TOXINS in e-cigarettes could leave users with damaged eyesight, a new study suggests.
Around 2.7 million people in England use the devices, often as an alternative to smoking after quitting the habit.
UK health chiefs encourage smokers to switch to vaping, saying it is safe and far better than smoking.
Smoking is known to damage the eyes, as well as being a leading cause of cancer and a myriad of other deadly diseases.
Now, scientists say those who use e-cigarettes may also have an increased risk of eyesight problems.
Current vapers were 34 per cent more likely to suffer from visual impairments compared to those who had never tried it, and former vapers 14 per cent more likely to.
The new study by the University of California included 1,173,646 adults in the US aged between 18 and 50, The Telegraph reports.
Participants were asked if they ever have smoked or vaped and asked if they had suffered visual impairment.
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The findings, published in the American Journal of Ophthalmology, add to others which say e-cigarette use is not without some risk.
E-cigarettes work by heating a liquid, often fruity flavoured, that contains nicotine, the addictive substance of tobacco.
It also contains propylene glycol, glycerin, flavorings, and other chemicals that research might be harmful, but on a significantly lower scale than tobacco.
Scientists theorise that ingredients like propylene glycol in vape liquid produce free radicals – cell-damaging atoms that may weaken the fluid layer covering the surface of the eye.
It may also promote oxidative stress, a key factor in the development of chronic diseases as well as cataracts and glaucoma.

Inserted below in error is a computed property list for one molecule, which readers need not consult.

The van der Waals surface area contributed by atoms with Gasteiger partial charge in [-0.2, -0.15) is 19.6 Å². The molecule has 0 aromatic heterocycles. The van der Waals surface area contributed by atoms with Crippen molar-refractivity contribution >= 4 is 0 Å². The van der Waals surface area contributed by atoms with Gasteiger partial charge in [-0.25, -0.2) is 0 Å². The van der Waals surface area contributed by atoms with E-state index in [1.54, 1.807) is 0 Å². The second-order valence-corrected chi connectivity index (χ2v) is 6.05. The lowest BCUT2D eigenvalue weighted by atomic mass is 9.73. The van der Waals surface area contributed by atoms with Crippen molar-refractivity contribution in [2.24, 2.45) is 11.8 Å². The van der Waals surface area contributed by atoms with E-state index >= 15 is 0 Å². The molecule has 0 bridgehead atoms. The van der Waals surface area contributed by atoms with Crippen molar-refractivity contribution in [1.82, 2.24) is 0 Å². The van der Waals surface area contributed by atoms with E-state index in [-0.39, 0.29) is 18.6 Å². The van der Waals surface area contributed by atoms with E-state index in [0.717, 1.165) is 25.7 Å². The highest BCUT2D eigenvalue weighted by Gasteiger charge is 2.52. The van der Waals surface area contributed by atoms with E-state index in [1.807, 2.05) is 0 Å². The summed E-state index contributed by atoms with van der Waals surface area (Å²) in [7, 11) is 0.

Research shows cigarette smoking heightens the risk of several eye conditions such as age-related macular degeneration.
But it is important to note that at this point, it’s unclear whether those risks are connected to vaping or something else.
Professor Simon Capewell, a clinical epidemiologist at the University of Liverpool, said the latest California study did not prove a link between vaping and eye damage.
But he said there are “many nasty toxins in e-cig vapour”.
There have been a raft of warnings over e-cigarettes use – such as a recent finding that it might increase the odds of erectile dysfunction and stroke at middle-age.
The World Health Organization claims they "increase the risk of heart disease and lung disorders" and are "particularly risky when used by adolescents".
But there is growing evidence the devices can effectively help people kick the killer smoking habit.
The NHS says: “They're not completely risk free, but they carry a small fraction of the risk of cigarettes.
“E-cigarettes do not produce tar or carbon monoxide, two of the most harmful elements in tobacco smoke.
“The liquid and vapour contain some potentially harmful chemicals also found in cigarette smoke, but at much lower levels.”
E-cigs can help you manage your nicotine cravings and a 2019 study found that people using them with face-to-face support were twice as likely to quit smoking.
Some six per cent of adults vape, according to a report from Public Health England in February 2021.
Some of those are people who have never smoked previously, despite this being strongly discouraged.
The report says almost 30 per cent of 11 to 18 year olds have tried a vaping product but never tried smoking.
There is concern the sweet flavours of vape products are enticing youngsters to use them, when they may have not otherwise tried a cigarette.
Non-smokers who take up vaping may face harms they would otherwise had avoided, the Committee on Toxicity of Chemicals in Food, Consumer Products and the Environment, an independent body advising the UK Government, reported in 2020.
But the UK Health and Security Agency (UKHSA), which has replaced PHE, says there is “ no evidence to support concern that e-cigarettes are increasing youth smoking”.
Meanwhile, smoking rates among young people and adults in the UK continue to decline.
England may be the first country in the world to dish out e-cigs on prescription to people trying to stop smoking, it was revealed in October.
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